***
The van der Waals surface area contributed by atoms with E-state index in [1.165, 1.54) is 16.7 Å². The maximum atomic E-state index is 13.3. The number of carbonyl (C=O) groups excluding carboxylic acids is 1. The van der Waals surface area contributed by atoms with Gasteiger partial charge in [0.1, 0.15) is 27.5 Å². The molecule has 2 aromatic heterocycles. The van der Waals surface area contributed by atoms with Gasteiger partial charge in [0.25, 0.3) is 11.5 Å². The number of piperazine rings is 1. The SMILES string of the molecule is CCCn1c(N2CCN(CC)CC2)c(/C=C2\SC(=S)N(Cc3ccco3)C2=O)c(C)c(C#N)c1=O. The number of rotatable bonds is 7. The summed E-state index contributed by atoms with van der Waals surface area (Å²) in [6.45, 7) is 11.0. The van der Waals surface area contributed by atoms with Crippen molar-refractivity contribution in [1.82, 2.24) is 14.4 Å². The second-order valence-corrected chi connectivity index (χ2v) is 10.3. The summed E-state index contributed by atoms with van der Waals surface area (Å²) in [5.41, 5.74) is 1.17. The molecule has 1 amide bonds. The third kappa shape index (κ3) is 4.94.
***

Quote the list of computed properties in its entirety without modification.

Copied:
The van der Waals surface area contributed by atoms with E-state index in [1.165, 1.54) is 16.7 Å². The maximum atomic E-state index is 13.3. The number of carbonyl (C=O) groups excluding carboxylic acids is 1. The van der Waals surface area contributed by atoms with Gasteiger partial charge in [0.1, 0.15) is 27.5 Å². The molecule has 2 aromatic heterocycles. The van der Waals surface area contributed by atoms with Gasteiger partial charge in [0.25, 0.3) is 11.5 Å². The number of piperazine rings is 1. The SMILES string of the molecule is CCCn1c(N2CCN(CC)CC2)c(/C=C2\SC(=S)N(Cc3ccco3)C2=O)c(C)c(C#N)c1=O. The number of rotatable bonds is 7. The summed E-state index contributed by atoms with van der Waals surface area (Å²) in [6.45, 7) is 11.0. The van der Waals surface area contributed by atoms with Crippen molar-refractivity contribution in [1.82, 2.24) is 14.4 Å². The second-order valence-corrected chi connectivity index (χ2v) is 10.3. The summed E-state index contributed by atoms with van der Waals surface area (Å²) in [5.41, 5.74) is 1.17. The molecule has 1 amide bonds. The third kappa shape index (κ3) is 4.94.